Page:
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Baltimore Medical Malpractice Lawyers > Blog > Articles > Mother Files Wrongful Death Lawsuit After Hospital Security Put Son’s Body in a Taxi

Mother Files Wrongful Death Lawsuit After Hospital Security Put Son’s Body in a Taxi

Map illustration of Cumberland areaA woman has filed a lawsuit against a hospital security company, alleging that the company’s employees improperly removed her son from the hospital and placed him in a taxi when he was either dying or already dead. The lawsuit, filed in December 2013, asserts causes of action for for wrongful death, negligence, and other claims. The plaintiff was reportedly considering a suit against the hospital as well, based in part on allegations that hospital staff failed to make an accurate diagnosis of her son’s condition, and that this led to inadequate treatment that caused or contributed to his death.

The plaintiff’s son, thirty year-old A’Darrin Washington, was reportedly admitted to Cumberland County Hospital in Fayetteville, North Carolina on November 14, 2011, for pneumonia associated with non-Hodgkin’s lymphoma. Washington had been a patient there for more than ten years, according to the plaintiff’s complaint. The hospital allegedly misdiagnosed Washington with bacterial pneumonia on the day of his admission. Additional tests indicated fungal pneumonia several days later. By then, he had been receiving the wrong medication, and his condition had deteriorated.

On November 21, he received a dose of the correct medication for the first time. Although he was allegedly still weak and unable to walk, the plaintiff claims that the hospital declared that he was in stable condition and ready to be discharged. The following morning, the hospital called a taxi to take him to his mother’s house. The complaint states that Washington asked not to be discharged before he became “unresponsive.”

A nurse allegedly called hospital security to escort Washington to the lobby, claiming that he was “uncooperative” and “refusing to talk or move.” Security guards employed by AlliedBarton Security allegedly took him to the taxi by wheelchair. The complaint states that they moved him from the wheelchair to the back seat, buckled his seatbelt, and crossed his legs for him.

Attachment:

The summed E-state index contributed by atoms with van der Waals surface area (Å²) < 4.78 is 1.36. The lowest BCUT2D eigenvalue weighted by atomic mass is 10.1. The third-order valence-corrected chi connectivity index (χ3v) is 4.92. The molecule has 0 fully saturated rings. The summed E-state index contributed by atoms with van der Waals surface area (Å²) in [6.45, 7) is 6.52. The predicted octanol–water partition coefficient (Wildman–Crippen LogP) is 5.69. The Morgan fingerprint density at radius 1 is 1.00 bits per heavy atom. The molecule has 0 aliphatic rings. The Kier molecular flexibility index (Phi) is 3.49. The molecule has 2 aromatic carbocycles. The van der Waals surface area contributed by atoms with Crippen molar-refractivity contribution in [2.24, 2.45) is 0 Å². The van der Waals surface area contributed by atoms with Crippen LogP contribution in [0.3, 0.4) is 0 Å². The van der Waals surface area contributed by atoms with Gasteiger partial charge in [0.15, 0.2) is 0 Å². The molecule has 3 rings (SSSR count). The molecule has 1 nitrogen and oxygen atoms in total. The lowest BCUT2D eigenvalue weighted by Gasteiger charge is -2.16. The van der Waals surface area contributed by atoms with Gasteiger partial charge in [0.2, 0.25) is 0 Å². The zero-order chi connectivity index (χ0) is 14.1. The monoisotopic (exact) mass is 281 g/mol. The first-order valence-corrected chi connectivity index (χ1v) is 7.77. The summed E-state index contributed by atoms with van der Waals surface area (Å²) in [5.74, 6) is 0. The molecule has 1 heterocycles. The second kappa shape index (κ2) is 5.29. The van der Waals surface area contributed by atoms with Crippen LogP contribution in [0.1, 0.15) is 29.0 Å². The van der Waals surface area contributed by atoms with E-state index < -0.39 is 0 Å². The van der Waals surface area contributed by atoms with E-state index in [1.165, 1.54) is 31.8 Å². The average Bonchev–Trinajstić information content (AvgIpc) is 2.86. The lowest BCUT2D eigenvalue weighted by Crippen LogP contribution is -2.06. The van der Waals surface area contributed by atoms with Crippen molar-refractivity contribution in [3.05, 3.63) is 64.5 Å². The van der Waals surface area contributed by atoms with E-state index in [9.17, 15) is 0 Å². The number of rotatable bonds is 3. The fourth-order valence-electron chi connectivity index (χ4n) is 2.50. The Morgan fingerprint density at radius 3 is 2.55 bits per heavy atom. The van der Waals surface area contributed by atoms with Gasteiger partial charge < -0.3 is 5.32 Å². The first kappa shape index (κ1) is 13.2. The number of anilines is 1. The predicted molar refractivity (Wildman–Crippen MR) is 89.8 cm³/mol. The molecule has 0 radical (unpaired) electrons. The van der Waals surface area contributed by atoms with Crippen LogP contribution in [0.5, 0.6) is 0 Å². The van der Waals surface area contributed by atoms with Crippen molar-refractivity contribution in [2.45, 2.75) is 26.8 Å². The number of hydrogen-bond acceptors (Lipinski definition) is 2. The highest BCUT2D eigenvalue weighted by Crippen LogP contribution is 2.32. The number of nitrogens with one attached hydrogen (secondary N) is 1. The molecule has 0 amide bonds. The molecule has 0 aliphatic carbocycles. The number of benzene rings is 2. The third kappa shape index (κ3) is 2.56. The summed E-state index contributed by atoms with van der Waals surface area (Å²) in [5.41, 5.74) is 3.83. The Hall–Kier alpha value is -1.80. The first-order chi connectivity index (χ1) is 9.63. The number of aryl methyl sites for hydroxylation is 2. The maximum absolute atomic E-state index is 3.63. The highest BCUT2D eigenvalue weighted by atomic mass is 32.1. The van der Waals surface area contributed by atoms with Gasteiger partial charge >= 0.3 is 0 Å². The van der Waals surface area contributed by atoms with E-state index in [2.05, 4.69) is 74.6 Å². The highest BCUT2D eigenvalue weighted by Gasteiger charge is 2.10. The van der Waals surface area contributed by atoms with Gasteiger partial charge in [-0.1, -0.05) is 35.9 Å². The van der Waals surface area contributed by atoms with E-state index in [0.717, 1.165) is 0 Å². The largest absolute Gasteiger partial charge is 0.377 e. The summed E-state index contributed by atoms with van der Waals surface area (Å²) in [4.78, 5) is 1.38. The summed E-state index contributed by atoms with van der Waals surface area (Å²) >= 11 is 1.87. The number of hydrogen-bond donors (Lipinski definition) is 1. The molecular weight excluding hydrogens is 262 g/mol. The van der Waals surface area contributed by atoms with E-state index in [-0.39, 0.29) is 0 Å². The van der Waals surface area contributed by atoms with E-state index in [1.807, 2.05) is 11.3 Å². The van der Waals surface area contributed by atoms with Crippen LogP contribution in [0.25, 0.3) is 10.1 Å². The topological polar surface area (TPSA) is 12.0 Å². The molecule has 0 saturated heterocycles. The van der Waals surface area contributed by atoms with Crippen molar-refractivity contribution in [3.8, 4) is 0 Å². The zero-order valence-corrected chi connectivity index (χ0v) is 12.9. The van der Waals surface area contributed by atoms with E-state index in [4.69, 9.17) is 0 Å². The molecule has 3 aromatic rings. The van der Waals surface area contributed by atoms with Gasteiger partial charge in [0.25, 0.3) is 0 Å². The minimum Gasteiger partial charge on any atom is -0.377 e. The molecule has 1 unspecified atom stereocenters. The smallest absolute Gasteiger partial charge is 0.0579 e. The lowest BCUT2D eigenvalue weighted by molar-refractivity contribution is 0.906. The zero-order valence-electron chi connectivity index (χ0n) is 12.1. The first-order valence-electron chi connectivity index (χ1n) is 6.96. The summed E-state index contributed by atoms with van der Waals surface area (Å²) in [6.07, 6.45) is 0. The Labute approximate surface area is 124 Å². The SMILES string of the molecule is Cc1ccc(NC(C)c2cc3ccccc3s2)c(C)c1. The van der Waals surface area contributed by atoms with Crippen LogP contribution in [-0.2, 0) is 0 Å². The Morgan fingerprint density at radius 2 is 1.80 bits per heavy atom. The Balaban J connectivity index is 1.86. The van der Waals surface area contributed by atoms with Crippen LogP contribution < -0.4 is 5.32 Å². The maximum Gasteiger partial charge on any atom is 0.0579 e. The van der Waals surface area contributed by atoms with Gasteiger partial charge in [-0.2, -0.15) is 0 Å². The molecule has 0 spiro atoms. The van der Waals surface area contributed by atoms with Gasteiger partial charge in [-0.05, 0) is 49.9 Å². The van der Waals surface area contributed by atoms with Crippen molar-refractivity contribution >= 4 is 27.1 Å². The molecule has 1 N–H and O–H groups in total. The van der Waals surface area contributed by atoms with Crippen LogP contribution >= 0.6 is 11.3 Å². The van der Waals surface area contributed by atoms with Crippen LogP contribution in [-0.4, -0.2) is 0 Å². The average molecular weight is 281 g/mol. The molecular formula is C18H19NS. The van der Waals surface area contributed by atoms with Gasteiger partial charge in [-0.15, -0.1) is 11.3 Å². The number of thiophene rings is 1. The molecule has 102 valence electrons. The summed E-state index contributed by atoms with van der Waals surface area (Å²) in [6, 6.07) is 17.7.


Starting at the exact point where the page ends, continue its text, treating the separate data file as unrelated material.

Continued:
The taxi driver allegedly expressed concern that Washington was already dead. At least two hospital staffers allegedly expressed similar concerns. The taxi made the forty-five minute drive to Washington’s mother’s house. Washington was reportedly unresponsive for the entire trip. Upon arriving at her house, his mother found Washington “unresponsive and cold to the touch.”

Washington’s mother filed suit in Cumberland County Superior Court against AlliedBarton for wrongful death, negligence, and negligent infliction of emotional distress. She is seeking compensatory and punitive damages against the company. Based on media reports about the case, it does not appear that she has pursued a medical malpractice claim against the hospital or hospital staff at this time.

A negligence claim against the security company must prove that the security guards breached a duty of care that they owed to Washington, and that this caused his injuries or death. A medical malpractice claim must prove that a defendant breached a generally-accepted standard of care in the defendant’s field. It is possible, based on the reported facts of the case, that the plaintiff could claim medical negligence based on the allegedly incorrect pneumonia diagnosis and subsequent treatment, or the allegedly premature discharge from the hospital.

The medical malpractice attorneys at Wais, Vogelstein, Forman, Koch & Norman have advocated for Maryland patients and their families for over twenty years, helping them assert claims and recover damages for medical and surgical errors, misdiagnoses, and other acts of medical negligence. We are available 24/7 and can visit you in your home or at the hospital. Please contact us today online, at (410) 998-3600 to schedule a free and confidential consultation to see how we can help you.

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